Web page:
Raven Golf Club at Three Peaks delivers high-altitude Colorado excitement in Summit County
SILVERTHORNE, Colo. -- As you move through the Eisenhower Tunnel on I-70 -- which passes through the continental divide -- take a deep breath. Not only have you climbed to 11,000 feet in elevation and might need a little more oxygen, but you're almost in Summit County, a world-class ski destination that's also home to a handful of mountain golf courses, including Raven Golf Club at Three Peaks.
Anchored by the town of Silverthorne, the county is the easternmost ski and golf hotspot on the western slope of the Rockies -- less than 70 miles from downtown Denver and about 90 minutes from Denver International Airport. Convenience is a big draw, plus more affordability compared to communities further west in Eagle County such as Vail and Beaver Creek.
In the summertime, a small collection of golf courses steal the show, anchored by the Raven and also including 36 holes at nearby Keystone Resort, plus a Jack Nicklaus-designed municipal course -- the Bear Nine -- at Breckenridge Golf Club.
The Raven was formerly named "Eagle's Nest" and was designed by Dick Phelps in 1986. It was redesigned and upgraded in 2000 by the design team of Michael Hurdzan and Dana Fry, in association with player consultant Tom Lehman. Today, it still delivers a pure mountain golf experience full of wildlife, scenery and elevated tee shots.
In its current form -- from the tips at more than 7,400 yards (which is long even at 9,000 feet high) -- it's all the golf course you'll ever need. But there are five sets of tees total.
Raven Golf Club at Three Peaks: The golf course
Playability wise, the best aspect about the Raven is the risk-reward tee shots. Most offer options of taking a chance to get in better position on the approach shot, whether it's over a bunker or hugging a tree-line. But there's usually a safe route, too.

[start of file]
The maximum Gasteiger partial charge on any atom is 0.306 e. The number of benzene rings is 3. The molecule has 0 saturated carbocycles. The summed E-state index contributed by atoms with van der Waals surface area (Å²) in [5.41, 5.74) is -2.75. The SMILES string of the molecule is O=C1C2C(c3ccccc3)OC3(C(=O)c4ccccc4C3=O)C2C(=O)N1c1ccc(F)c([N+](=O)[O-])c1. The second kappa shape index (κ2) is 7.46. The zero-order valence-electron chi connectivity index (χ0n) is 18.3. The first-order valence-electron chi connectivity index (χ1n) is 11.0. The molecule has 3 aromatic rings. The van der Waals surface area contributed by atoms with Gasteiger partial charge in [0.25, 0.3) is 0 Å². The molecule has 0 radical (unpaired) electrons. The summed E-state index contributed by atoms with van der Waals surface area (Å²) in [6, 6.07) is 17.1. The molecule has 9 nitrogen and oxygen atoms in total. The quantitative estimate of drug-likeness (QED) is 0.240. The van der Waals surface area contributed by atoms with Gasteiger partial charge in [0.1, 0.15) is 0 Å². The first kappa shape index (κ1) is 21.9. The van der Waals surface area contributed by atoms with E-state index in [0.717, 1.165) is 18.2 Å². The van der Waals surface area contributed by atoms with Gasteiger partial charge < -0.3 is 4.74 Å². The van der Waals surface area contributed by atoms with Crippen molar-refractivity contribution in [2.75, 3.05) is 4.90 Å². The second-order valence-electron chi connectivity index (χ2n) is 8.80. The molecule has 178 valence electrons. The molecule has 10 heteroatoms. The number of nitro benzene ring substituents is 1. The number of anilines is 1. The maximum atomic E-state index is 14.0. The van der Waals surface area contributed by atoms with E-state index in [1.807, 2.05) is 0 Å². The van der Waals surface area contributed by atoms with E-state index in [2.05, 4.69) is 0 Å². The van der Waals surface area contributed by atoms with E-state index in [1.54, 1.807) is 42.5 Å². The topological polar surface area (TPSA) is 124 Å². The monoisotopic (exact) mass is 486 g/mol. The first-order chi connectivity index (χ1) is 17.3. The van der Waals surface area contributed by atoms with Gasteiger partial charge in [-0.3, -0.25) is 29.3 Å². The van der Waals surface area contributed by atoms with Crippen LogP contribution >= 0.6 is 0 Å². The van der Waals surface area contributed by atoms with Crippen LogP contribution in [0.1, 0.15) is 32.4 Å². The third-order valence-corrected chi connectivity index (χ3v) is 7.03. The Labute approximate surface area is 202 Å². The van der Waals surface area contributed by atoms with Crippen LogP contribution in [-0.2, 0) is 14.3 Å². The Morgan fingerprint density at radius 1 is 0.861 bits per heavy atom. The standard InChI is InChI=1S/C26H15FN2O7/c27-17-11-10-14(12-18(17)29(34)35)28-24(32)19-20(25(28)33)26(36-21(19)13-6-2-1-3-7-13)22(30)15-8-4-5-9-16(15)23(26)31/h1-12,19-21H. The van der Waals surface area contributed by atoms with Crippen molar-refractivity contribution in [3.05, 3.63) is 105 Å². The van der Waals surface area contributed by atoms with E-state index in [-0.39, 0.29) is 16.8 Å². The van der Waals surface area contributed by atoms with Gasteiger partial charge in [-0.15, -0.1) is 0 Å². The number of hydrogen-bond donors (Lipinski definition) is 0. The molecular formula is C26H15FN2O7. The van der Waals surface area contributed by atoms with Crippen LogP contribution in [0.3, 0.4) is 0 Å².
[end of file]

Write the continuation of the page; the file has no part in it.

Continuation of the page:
Aesthetically, the bunkers steal the show here, often helping to frame their mountain backdrops, and their borders are framed with high fescue grass. The traps, while beautifully crafted, are plentiful, so chances are you'll find yourself in one eventually.
You'll also catch yourself oogling at the scenery, while salivating at wide fairways and downhill shots that should give you a shot at a couple 300-plus-yard drives. The Raven's opening hole heads straight downhill and can nearly be driven from the tee.
While the remainder of the front nine is mostly low-lying, the course does inch up ever so slightly, so that by the par-3 eighth you're on high ground playing downhill. The ninth, however, provides the most dramatic drop: about 300 feet from tee-to-green, which makes this 514-yard par 4 suddenly a shortie for big hitters.
That's not the signature hole, however, which comes later on the back nine. The most satisfying type of signature hole is when it's the longest on the course, right? And the 16th is a 600-plus-yard doozy of a par 5.
The green is 150 feet below the tee, but the descent is so gradual along you barely feel it. You will notice the hole's backdrop, though, which, thanks to a clearing behind the green, makes for one of the finer views on a course full of them.
Raven Golf Club at Three Peaks: The verdict
Raven Golf Club at Three Peaks delivers a quick, high-altitude escape for Denver residents or vacationers staying in either Denver or on the western slope around Silverthorne or about 30 minutes away in Vail.
The club has a small membership, and service and amenities are upscale-level, highlighted by a 12,400-square-foot clubhouse, plus a full practice area, carts with GolfLogix GPS units and two bottles of water in the cooler of each golf cart. And the beverage cart comes around often.
September 5, 2012